Don Bosco Square, Laitumkhrah | 3:00 PM
Arrive in Shillong from Guwahati and make your way to Don Bosco Square, Shillong’s equivalent of Calcutta’s Park Street where the young and trendy seem to be tirelessly meting out lessons in fashion and styling. Both an academic and cultural hub, this is where young love blossoms under the watchful eyes of the statue of Don Bosco, educator and apparently a romantic instigator. Settle for lunch at Jadoh, a renowned cafe serving authentic Khasi cuisine. Smoky meat curries are their best sellers but the menu has vegetarian options too. Spend some time people watching and if you are still not full, indulge in a plate of Puri Sabzi (INR 30 / $0.50) from a street food vendor and wash it down with milky chai (INR 10 / $0.15)!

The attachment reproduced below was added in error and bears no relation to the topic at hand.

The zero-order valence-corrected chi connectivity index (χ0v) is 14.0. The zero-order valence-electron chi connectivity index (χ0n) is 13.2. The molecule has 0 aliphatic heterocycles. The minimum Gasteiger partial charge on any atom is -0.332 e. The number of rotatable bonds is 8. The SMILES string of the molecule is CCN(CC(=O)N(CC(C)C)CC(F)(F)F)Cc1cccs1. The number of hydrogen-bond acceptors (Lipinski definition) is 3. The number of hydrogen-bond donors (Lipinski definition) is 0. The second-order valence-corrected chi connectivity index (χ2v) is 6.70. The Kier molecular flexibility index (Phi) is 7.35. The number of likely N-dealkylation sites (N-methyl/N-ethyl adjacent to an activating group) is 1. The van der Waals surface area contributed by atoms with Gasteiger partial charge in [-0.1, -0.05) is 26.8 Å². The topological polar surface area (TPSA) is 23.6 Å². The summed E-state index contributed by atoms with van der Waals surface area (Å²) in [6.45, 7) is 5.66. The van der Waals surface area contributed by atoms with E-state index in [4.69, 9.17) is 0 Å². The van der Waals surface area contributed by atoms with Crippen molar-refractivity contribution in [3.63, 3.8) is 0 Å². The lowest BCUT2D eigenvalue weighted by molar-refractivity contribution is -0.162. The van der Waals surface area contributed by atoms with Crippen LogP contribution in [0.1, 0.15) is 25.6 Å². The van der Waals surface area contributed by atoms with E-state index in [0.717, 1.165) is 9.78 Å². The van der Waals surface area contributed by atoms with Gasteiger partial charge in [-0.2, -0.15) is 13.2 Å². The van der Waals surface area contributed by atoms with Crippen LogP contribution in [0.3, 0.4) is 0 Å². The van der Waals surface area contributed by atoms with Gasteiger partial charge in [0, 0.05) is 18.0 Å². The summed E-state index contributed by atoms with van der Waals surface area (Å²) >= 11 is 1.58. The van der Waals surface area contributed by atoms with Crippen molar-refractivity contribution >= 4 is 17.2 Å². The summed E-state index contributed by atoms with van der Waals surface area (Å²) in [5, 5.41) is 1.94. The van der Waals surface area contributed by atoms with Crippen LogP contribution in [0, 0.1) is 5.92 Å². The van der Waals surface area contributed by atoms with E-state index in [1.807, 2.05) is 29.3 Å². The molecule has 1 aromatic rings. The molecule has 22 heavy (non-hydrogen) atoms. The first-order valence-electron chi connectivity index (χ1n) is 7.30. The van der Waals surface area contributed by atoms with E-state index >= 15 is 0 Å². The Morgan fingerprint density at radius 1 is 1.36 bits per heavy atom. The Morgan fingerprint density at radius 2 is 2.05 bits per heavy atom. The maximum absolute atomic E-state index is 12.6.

My love affair with traditional Bangali food had a long incubation period. During the rather impressionable growing up years, my daily diet was a strictly home cooked North Calcutta affair. The repetitiveness of the dishes meant that they soon lost their appeal and unsurprisingly, I found my little self craving, more often than not, a kathi roll with extra lime or a Moghlai porota dripping with oil. But every story contains a story of coming of age in which the prodigal son returns to take up the mantle of the King. In the story of my life, this story revolved around returning to my roots, to the food habits of my ancestors and ethnic clan. As I grew older and began to explore the city’s gastronomic secrets, I learned about the nuances that differentiated what I call gharanas within a cuisine. The more I learned the more I found the reverence for the simple home-cooked dupurer khabar making a comeback. Where else would you get something like panchmishali torkari in which the vegetables despite being tempered with spices as pungent as mustard still retain their delicate flavours? The thought of swapping the robibarer mutton for a creamy and nutty alu posto no longer gave me nightmares. In the cultural mingling that occurred during muktijuddho, ingredients and techniques used in the East Bengal or Bangal style of cooking seeped into kitchens of West Bengal to create a unique profile. Now we, the children of a later generation, have an important responsibility: To dive into archives (and kitchens) and re-discover shaabeki recipes that are slowly vanishing from both ghoti and bangal rannaghors.